HIV-1 infection and CD4 T cell depletion in the humanized Rag2-/-gamma c-/- (RAG-hu) mouse model

Retrovirology. 2006 Nov 1;3:76. doi: 10.1186/1742-4690-3-76.

Abstract

Background: The currently well-established humanized mouse models, namely the hu-PBL-SCID and SCID-hu systems played an important role in HIV pathogenesis studies. However, despite many notable successes, several limitations still exist. They lack multi-lineage human hematopoiesis and a functional human immune system. These models primarily reflect an acute HIV infection with rapid CD4 T cell loss thus limiting pathogenesis studies to a short-term period. The new humanized Rag2-/-gamma c-/- mouse model (RAG-hu) created by intrahepatic injection of CD34 hematopoietic stem cells sustains long-term multi-lineage human hematopoiesis and is capable of mounting immune responses. Thus, this model shows considerable promise to study long-term in vivo HIV infection and pathogenesis.

Results: Here we demonstrate that RAG-hu mice produce human cell types permissive to HIV-1 infection and that they can be productively infected by HIV-1 ex vivo. To assess the capacity of these mice to sustain long-term infection in vivo, they were infected by either X4-tropic or R5-tropic HIV-1. Viral infection was assessed by PCR, co-culture, and in situ hybridization. Our results show that both X4 and R5 viruses are capable of infecting RAG-hu mice and that viremia lasts for at least 30 weeks. Moreover, HIV-1 infection leads to CD4 T cell depletion in peripheral blood and thymus, thus mimicking key aspects of HIV-1 pathogenesis. Additionally, a chimeric HIV-1 NL4-3 virus expressing a GFP reporter, although capable of causing viremia, failed to show CD4 T cell depletion possibly due to attenuation.

Conclusion: The humanized RAG-hu mouse model, characterized by its capacity for sustained multi-lineage human hematopoiesis and immune response, can support productive HIV-1 infection. Both T cell and macrophage tropic HIV-1 strains can cause persistent infection of RAG-hu mice resulting in CD4 T cell loss. Prolonged viremia in the context of CD4 T cell depletion seen in this model mirrors the main features of HIV infection in the human. Thus, the RAG-hu mouse model of HIV-1 infection shows great promise for future in vivo pathogenesis studies, evaluation of new drug treatments, vaccines and novel gene therapy strategies.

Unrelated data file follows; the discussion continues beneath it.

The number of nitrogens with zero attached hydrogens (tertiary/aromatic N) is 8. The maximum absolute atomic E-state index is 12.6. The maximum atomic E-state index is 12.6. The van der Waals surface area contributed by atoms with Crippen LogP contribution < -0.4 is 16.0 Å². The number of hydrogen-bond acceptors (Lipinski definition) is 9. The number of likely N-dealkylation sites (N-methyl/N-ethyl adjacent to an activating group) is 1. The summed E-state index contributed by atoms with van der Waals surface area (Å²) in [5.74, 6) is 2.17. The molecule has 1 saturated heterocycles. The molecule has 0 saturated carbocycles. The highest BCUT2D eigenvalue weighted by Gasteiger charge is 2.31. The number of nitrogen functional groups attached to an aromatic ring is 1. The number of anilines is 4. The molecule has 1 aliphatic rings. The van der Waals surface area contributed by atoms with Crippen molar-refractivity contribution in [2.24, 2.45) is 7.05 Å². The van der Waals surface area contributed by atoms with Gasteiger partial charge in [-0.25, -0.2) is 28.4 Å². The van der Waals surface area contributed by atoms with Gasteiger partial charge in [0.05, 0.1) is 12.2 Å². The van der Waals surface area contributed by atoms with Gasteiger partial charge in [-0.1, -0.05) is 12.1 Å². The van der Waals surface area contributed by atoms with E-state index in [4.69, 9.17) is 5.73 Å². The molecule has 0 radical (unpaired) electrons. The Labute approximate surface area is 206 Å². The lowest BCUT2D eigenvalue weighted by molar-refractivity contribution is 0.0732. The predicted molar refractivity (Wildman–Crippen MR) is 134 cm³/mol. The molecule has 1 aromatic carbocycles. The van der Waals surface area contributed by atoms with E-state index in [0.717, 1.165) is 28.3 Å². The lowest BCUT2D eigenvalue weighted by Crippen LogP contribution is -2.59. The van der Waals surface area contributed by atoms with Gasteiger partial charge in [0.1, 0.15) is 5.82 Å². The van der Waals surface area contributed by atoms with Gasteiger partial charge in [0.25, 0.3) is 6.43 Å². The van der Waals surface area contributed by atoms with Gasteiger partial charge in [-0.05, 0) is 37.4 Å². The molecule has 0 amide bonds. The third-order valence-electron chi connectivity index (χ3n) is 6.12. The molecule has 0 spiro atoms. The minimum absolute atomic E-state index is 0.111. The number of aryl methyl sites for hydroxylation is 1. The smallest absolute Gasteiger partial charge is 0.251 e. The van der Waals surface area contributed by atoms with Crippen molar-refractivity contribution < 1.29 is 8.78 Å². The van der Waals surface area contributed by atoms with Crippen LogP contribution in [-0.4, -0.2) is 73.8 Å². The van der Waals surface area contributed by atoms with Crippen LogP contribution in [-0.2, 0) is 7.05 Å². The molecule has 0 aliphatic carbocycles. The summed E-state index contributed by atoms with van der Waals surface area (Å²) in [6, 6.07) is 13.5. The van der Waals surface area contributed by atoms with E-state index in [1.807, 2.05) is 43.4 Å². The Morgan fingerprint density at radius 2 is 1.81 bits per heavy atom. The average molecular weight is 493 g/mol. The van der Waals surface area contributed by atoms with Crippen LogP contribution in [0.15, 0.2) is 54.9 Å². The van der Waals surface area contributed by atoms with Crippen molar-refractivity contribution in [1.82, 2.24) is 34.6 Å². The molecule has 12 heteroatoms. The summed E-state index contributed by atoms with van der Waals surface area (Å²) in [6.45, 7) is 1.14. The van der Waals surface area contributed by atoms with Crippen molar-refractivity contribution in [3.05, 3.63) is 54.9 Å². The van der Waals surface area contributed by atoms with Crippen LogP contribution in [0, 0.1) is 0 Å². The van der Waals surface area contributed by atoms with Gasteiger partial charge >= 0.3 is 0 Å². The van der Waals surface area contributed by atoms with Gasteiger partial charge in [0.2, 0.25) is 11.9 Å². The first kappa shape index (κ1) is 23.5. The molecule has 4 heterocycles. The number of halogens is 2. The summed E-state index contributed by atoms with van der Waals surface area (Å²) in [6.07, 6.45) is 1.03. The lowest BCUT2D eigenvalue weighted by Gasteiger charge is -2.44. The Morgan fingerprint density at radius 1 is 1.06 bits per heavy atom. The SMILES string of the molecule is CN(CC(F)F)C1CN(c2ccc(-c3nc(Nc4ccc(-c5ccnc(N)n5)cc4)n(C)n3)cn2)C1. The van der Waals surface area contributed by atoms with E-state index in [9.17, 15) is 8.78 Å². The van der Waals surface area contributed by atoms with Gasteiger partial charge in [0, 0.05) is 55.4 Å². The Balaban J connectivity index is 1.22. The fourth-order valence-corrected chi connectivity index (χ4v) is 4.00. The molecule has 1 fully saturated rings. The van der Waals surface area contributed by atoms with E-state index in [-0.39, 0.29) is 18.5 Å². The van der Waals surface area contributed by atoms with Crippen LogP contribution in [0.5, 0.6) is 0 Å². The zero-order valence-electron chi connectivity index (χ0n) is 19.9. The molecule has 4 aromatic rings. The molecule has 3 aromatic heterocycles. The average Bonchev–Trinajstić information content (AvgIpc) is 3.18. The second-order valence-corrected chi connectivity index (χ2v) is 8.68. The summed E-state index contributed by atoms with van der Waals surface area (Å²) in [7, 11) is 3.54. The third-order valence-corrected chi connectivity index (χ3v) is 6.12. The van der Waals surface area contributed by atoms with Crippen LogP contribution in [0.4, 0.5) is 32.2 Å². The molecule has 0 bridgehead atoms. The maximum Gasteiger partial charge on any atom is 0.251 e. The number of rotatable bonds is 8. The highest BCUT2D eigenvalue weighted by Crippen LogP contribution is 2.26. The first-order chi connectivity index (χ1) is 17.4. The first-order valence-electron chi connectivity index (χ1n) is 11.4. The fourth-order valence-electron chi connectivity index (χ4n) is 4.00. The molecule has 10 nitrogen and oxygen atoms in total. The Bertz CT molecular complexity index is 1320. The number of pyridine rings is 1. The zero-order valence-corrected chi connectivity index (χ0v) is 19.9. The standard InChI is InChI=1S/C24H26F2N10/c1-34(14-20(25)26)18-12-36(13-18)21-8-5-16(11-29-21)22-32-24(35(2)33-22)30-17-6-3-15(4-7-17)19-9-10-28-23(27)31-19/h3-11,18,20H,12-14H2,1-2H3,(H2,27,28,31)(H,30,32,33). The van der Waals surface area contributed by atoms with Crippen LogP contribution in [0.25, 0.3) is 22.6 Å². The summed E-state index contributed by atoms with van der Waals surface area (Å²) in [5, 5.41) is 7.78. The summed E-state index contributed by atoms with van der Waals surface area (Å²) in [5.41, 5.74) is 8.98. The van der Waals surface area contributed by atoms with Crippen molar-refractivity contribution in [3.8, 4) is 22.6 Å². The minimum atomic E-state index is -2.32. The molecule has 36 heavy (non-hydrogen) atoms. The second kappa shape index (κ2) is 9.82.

Publication types

  • Research Support, N.I.H., Extramural

MeSH terms

  • Animals
  • Antigens, CD34 / immunology
  • CD4 Lymphocyte Count
  • CD4-Positive T-Lymphocytes* / immunology
  • Cystatin C
  • Cystatins / deficiency*
  • DNA-Binding Proteins / deficiency*
  • Disease Models, Animal*
  • HIV Infections / immunology*
  • HIV Infections / pathology
  • HIV Infections / virology*
  • HIV-1 / physiology*
  • Hematopoiesis
  • Hematopoietic Stem Cell Transplantation
  • Humans
  • Liver / cytology
  • Mice
  • Mice, Inbred BALB C
  • Transplantation, Heterologous
  • Viremia / immunology
  • Viremia / pathology

Substances

  • Antigens, CD34
  • CST3 protein, human
  • Cst3 protein, mouse
  • Cystatin C
  • Cystatins
  • DNA-Binding Proteins
  • Rag2 protein, mouse